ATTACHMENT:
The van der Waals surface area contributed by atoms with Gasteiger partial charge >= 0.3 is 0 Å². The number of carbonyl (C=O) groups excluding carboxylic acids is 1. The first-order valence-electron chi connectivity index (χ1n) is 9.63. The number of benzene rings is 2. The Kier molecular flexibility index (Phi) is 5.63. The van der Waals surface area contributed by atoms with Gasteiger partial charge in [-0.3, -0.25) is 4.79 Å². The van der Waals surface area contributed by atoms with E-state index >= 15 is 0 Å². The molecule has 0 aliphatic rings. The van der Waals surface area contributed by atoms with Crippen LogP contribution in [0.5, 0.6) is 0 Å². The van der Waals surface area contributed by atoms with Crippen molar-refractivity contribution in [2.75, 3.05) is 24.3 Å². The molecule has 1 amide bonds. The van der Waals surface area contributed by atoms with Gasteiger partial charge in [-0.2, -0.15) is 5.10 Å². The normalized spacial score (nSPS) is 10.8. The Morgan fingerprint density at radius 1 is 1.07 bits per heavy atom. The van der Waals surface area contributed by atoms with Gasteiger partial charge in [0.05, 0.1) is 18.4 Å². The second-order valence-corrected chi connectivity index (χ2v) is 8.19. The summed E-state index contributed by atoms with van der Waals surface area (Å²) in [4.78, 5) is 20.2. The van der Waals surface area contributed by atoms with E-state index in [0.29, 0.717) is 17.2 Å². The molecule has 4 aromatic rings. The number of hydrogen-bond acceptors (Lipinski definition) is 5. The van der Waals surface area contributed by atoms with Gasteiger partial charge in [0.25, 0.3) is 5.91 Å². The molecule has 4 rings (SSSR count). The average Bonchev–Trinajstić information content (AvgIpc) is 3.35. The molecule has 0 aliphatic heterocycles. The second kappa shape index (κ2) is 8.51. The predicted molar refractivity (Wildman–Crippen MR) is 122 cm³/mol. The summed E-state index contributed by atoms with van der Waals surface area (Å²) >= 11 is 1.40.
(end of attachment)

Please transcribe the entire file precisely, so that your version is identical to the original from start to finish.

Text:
The van der Waals surface area contributed by atoms with Gasteiger partial charge >= 0.3 is 0 Å². The number of carbonyl (C=O) groups excluding carboxylic acids is 1. The first-order valence-electron chi connectivity index (χ1n) is 9.63. The number of benzene rings is 2. The Kier molecular flexibility index (Phi) is 5.63. The van der Waals surface area contributed by atoms with Gasteiger partial charge in [-0.3, -0.25) is 4.79 Å². The van der Waals surface area contributed by atoms with E-state index >= 15 is 0 Å². The molecule has 0 aliphatic rings. The van der Waals surface area contributed by atoms with Crippen LogP contribution in [0.5, 0.6) is 0 Å². The van der Waals surface area contributed by atoms with Crippen molar-refractivity contribution in [2.75, 3.05) is 24.3 Å². The molecule has 1 amide bonds. The van der Waals surface area contributed by atoms with Gasteiger partial charge in [-0.2, -0.15) is 5.10 Å². The normalized spacial score (nSPS) is 10.8. The Morgan fingerprint density at radius 1 is 1.07 bits per heavy atom. The van der Waals surface area contributed by atoms with Gasteiger partial charge in [0.05, 0.1) is 18.4 Å². The second-order valence-corrected chi connectivity index (χ2v) is 8.19. The summed E-state index contributed by atoms with van der Waals surface area (Å²) in [4.78, 5) is 20.2. The van der Waals surface area contributed by atoms with E-state index in [0.29, 0.717) is 17.2 Å². The molecule has 4 aromatic rings. The number of hydrogen-bond acceptors (Lipinski definition) is 5. The van der Waals surface area contributed by atoms with Gasteiger partial charge in [0.25, 0.3) is 5.91 Å². The molecule has 4 rings (SSSR count). The average Bonchev–Trinajstić information content (AvgIpc) is 3.35. The molecule has 0 aliphatic heterocycles. The second kappa shape index (κ2) is 8.51. The predicted molar refractivity (Wildman–Crippen MR) is 122 cm³/mol. The summed E-state index contributed by atoms with van der Waals surface area (Å²) >= 11 is 1.40.